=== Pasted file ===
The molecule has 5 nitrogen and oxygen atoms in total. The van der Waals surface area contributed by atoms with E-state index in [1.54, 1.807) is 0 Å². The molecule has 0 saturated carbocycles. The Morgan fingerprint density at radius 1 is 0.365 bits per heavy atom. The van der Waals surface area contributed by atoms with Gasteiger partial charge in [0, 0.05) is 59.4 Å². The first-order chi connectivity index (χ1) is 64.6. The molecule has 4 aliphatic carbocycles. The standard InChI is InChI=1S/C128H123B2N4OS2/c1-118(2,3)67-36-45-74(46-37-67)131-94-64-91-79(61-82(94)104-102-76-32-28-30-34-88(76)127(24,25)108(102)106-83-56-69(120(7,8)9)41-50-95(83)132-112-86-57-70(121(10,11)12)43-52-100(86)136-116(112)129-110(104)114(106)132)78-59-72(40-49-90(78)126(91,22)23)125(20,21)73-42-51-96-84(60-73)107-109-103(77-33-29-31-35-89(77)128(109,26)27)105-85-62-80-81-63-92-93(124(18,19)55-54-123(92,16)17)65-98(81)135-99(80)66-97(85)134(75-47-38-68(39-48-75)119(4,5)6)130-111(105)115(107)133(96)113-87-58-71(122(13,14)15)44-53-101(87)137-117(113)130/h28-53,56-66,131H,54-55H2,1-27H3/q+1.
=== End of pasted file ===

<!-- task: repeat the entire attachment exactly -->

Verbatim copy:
The molecule has 5 nitrogen and oxygen atoms in total. The van der Waals surface area contributed by atoms with E-state index in [1.54, 1.807) is 0 Å². The molecule has 0 saturated carbocycles. The Morgan fingerprint density at radius 1 is 0.365 bits per heavy atom. The van der Waals surface area contributed by atoms with Gasteiger partial charge in [0, 0.05) is 59.4 Å². The first-order chi connectivity index (χ1) is 64.6. The molecule has 4 aliphatic carbocycles. The standard InChI is InChI=1S/C128H123B2N4OS2/c1-118(2,3)67-36-45-74(46-37-67)131-94-64-91-79(61-82(94)104-102-76-32-28-30-34-88(76)127(24,25)108(102)106-83-56-69(120(7,8)9)41-50-95(83)132-112-86-57-70(121(10,11)12)43-52-100(86)136-116(112)129-110(104)114(106)132)78-59-72(40-49-90(78)126(91,22)23)125(20,21)73-42-51-96-84(60-73)107-109-103(77-33-29-31-35-89(77)128(109,26)27)105-85-62-80-81-63-92-93(124(18,19)55-54-123(92,16)17)65-98(81)135-99(80)66-97(85)134(75-47-38-68(39-48-75)119(4,5)6)130-111(105)115(107)133(96)113-87-58-71(122(13,14)15)44-53-101(87)137-117(113)130/h28-53,56-66,131H,54-55H2,1-27H3/q+1.